Today (13 January 2022) public libraries are joining Wales’ Winter of Wellbeing initiative by launching a campaign to promote the proven difference reading can make to young people’s lives and the power of public libraries to support them. To celebrate the launch, children and young people are being invited to nominate and share a book that’s made a positive difference to how they feel. A national longlist will be announced at the end of this month, as a host of events and activities launch online and in libraries. Nominations are open to all books, in English or Welsh, including fiction, non-fiction, picture books, poetry, Manga, graphic novels and more.
As the pandemic continues to dominate our daily lives, the Welsh Government-funded Winter of Wellbeing is a cross-Wales bid to help children and young people recover from the pandemic and head into spring feeling better, more connected to others and ready for a new start.
“Young people have had such a tough time during the pandemic, and their library is an ideal place to start if they’re new to or want to get back into the community after such a hard couple of years,” says Nicola Pitman, chair of the Society of Chief Librarians Cymru and library lead on this campaign.
“Everyone has a welcome in their library whatever their age, background, challenge or ability, and what’s inside (including the thousands of audio, print and online reads) belongs to everyone, can open up new worlds and deliver magical experiences,” adds Nicola. “They come to see their library as a safe, friendly place to explore hobbies, interests and ambitions and connect with others. We are hoping to be able to showcase that in these winter months and are really excited about the difference it can make.”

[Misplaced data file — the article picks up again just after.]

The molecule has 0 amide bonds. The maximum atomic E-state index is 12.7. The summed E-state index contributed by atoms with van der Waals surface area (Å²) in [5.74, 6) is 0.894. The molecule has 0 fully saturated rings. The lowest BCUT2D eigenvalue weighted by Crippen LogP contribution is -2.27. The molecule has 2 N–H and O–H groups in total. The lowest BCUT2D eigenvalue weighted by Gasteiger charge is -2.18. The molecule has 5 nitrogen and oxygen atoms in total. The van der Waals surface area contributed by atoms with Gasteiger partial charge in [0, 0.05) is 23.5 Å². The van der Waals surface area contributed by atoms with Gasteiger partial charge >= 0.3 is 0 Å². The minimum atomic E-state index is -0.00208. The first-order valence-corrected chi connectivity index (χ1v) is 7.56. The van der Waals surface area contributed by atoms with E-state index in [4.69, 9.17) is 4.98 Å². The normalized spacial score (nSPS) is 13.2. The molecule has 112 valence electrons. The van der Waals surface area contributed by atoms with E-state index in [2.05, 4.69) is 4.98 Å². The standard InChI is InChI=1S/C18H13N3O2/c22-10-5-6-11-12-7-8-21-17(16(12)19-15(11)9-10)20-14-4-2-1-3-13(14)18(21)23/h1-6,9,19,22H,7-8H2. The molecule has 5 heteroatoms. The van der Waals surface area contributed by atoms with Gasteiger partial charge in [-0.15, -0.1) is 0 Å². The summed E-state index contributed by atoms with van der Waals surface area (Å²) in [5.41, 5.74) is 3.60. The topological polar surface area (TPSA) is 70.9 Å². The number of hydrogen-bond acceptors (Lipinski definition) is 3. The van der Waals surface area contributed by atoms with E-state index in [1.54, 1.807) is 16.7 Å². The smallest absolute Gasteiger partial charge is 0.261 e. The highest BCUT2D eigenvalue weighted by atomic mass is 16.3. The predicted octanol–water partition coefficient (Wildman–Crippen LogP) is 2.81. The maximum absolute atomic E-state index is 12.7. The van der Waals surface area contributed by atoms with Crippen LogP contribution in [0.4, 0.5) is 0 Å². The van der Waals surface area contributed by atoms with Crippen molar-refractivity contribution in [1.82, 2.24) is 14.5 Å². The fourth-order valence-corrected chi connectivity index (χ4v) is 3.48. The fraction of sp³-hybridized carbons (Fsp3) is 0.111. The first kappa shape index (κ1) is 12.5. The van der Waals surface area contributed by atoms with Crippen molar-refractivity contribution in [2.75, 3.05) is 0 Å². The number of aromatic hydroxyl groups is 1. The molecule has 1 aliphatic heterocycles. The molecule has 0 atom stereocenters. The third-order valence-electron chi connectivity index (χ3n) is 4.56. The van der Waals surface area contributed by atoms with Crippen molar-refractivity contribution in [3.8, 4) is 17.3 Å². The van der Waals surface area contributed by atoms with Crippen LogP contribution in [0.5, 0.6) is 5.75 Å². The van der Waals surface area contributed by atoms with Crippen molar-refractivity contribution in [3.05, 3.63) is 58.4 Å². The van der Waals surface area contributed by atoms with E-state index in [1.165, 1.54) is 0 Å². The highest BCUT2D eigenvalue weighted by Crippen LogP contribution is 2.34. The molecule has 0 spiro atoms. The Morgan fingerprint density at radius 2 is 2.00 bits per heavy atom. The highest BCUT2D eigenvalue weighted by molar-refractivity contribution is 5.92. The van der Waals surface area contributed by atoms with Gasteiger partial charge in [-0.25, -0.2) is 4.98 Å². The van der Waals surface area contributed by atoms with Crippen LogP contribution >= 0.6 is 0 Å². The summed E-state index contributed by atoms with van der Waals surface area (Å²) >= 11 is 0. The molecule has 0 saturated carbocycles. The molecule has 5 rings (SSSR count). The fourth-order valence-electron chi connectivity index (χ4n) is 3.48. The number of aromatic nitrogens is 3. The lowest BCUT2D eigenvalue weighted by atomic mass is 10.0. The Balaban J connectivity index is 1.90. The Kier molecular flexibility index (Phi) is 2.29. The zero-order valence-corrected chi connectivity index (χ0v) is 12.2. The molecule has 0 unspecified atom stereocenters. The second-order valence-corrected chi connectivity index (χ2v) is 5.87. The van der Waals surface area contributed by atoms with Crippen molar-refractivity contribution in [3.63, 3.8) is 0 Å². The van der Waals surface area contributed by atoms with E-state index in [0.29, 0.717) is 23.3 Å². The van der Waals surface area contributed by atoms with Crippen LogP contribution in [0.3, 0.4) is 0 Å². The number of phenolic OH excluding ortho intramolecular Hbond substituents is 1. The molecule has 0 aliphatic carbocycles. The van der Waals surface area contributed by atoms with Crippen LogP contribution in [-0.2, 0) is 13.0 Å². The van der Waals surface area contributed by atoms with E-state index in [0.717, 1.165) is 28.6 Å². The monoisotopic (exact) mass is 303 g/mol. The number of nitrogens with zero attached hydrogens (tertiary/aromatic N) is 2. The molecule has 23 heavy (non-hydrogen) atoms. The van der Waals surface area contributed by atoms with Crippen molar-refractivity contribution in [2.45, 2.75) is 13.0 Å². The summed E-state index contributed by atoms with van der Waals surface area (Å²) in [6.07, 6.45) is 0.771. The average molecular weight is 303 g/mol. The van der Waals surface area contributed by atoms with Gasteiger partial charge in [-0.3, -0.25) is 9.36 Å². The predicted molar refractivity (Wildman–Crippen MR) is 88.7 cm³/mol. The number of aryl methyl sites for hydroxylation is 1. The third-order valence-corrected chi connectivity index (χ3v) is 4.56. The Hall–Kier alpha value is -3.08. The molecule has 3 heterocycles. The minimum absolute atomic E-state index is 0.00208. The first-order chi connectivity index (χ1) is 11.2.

Four times winner of the Tir na n’Og Wales Children’s Book Awards and Welsh Libraries current author of the month Manon Steffan Ros, echoes Nicola’s views. “Libraries are community hubs and there is nothing like them to centralise the social experience of being in a community, or to democratise knowledge. I wrote quite a few books in my local library and I came to see not only how librarians were brilliant at welcoming young people, finding and recommending books for them, but also building social connections with everyone who came in, and introducing them to others through groups and events, too,” says Manon.
“Young people don’t always think of libraries as their space, but it really is and this campaign will showcase all that libraries can offer them,” she adds. “I always go back to certain books that make me feel good, especially in the Winter. Books can introduce you to others just like you. Make you realise you’re not alone, even if it feels that way. I am so looking forward to see what children and young people recommend.”
“It is fantastic public libraries are providing activities as part of our Winter of Wellbeing to provide support for children and young people as they recover from the pandemic,” says Julie Morgan, Deputy Minister for Social Services . “Reading can provide opportunities for our young people to develop their imagination whilst also supporting their emotional wellbeing. I encourage everyone to go to their local library and I look forward to seeing what books are nominated.”
Public libraries have teamed up with The Reading Agency on this campaign and the seasonal celebration of reading will continue through to the end of March with a programme of activities and events delivered online and in libraries.
At The Reading Agency, the aspiration is to get everyone to pick up a book as CEO Karen Napier, explains, “Our vision is for a world where everyone is reading their way to a better life, and working with and supporting children and young people is key.
“This campaign encapsulates everything we stand for and the aim is to promote the benefits of reading for wellbeing to the children and young people of Wales. We’re looking forward to working together to connect people with their libraries which are such brilliant community hubs, and we really look forward to hearing their views.”